A submission to the consultation by Baby Milk Action on behalf of the Baby Feeding Law Group, consisting of 22 health professional and mother support organisations, was backed by 434 individual responses and called for the 'recommendation' to include information on reducing risks to be stronger. The FSA responded to the BFLG:

"The Agency would like to see manufacturers providing consistent advice on preparation that fully takes into account the microbiological risks associated with these products and reflects the advice issued by Department of Health."

For further information

Contact Mike Brady using or on
020 3239 9222.

The industry has opposed other aspects of the Guidance Notes intended to put an end to some of its aggressive marketing practices. The FSA's summary of responses can be found here (responses to a follow up consultation can be found here). A summary of key points prepared by Baby Milk Action can be downloaded here.

Some examples are:

British Retail Consortium

"We are specifically concerned about paragraph 49 of the guidance which suggests that ‘shelf-talkers’ and other in-store promotional devices for follow-on formulae are not used in the vicinity of infant formulae. We are especially concerned about the unreasonable suggestion that a follow-on formula has to be located in a different part of the store to infant formula. This is gold plating, as this is not laid down in the legislation. As best practice this proposal is completely unjustified."


Tesco promotion


The images, right, show how companies use claims that are illegal on infant formula to draw attention to the formula section of supermarkets, in this case, Tesco.

The claim 'with prebiotic care to support you baby's natural immune system' is illegal on infant formula (for use from birth). When a similar expression was used in an advertisement for follow-on formula (for use from 6 months), the Advertising Standards Authority investigated and found it was not substantiated by scientific evidence.

Click on the images for larger versions.


Advertising Association

"The call for advertisers to submit planned campaigns to the FSA in advance of their implementation seems unnecessary, especially since this service is already available to the industry via its own self-regulatory bodies."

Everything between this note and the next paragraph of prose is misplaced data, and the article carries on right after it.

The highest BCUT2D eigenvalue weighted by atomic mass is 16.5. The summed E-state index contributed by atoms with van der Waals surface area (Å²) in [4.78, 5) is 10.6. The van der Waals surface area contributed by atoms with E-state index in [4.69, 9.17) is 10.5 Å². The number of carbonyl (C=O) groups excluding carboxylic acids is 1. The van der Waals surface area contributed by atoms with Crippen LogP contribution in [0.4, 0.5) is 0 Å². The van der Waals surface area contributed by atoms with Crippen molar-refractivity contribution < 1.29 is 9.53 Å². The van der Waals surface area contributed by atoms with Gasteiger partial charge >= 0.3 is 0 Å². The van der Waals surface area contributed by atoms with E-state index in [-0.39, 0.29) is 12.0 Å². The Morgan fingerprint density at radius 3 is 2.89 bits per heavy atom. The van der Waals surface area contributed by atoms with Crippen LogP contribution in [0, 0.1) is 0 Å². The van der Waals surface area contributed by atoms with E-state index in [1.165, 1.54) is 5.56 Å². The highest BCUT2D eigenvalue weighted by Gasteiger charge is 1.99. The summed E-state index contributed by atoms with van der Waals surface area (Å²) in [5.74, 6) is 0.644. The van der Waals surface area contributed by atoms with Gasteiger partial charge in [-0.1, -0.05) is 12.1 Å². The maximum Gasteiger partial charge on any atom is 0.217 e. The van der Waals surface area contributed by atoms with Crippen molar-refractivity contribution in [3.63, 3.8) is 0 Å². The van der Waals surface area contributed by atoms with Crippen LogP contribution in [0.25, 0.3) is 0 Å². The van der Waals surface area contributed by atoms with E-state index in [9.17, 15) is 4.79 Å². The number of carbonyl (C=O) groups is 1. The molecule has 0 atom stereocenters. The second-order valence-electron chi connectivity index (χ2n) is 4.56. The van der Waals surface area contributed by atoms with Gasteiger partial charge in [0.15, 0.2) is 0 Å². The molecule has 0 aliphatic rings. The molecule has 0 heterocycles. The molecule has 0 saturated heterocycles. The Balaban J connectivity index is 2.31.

However, one of those self-regulatory bodies, the Advertising Standards Authority (ASA), said in its submission:

"The FSA’s interpretation of an advertisement is broader than the Advertising Codes, the ASA has no role in maintaining standards in these areas."

The ASA has refused to even investigate most of the cases of aggressive marketing reported to it by Baby Milk Action.

Aptamil TV ad

A current television and internet advertisement for Aptamil follow-on formula - "inspired by breastmilk" - implies it provides protection against infection, similar to breastfeeding.

Aptamil tv ad


The Baby Feeding Law Group called for an outright ban on the advertising of infant formula, in line with international standards adopted by the World Health Assembly and introduced in many other countries. The FSA responded:

"The provision at Regulation 22 addresses concerns that advertising of follow on formula could be taken as advertising for infant formula and undermine breastfeeding. The independently chaired review of the new controls will assess whether this has been effective and if not we’ll consider if further action needs to be taken."

This misses the point that breastfeeding is recommended by the World Health Organisation and the Department of Health beyond six months and is undermined by this aggressive marketing of follow-on milks.


"Does the approval of the Secretary of State need to be sought for all existing informational and educational equipment and materials or just for all new materials?"

The FSA pointed out this is not a new requirement, but was included in the 1995 version of the regulations!

Hipp sticker book

Clearly Hipp did not gain the required authorisation for materials such as the 'record book' given free to parents registering the birth of their children in some cities. In addition, the regulations do not allow materials, when authorised, to be distributed outside the health care system.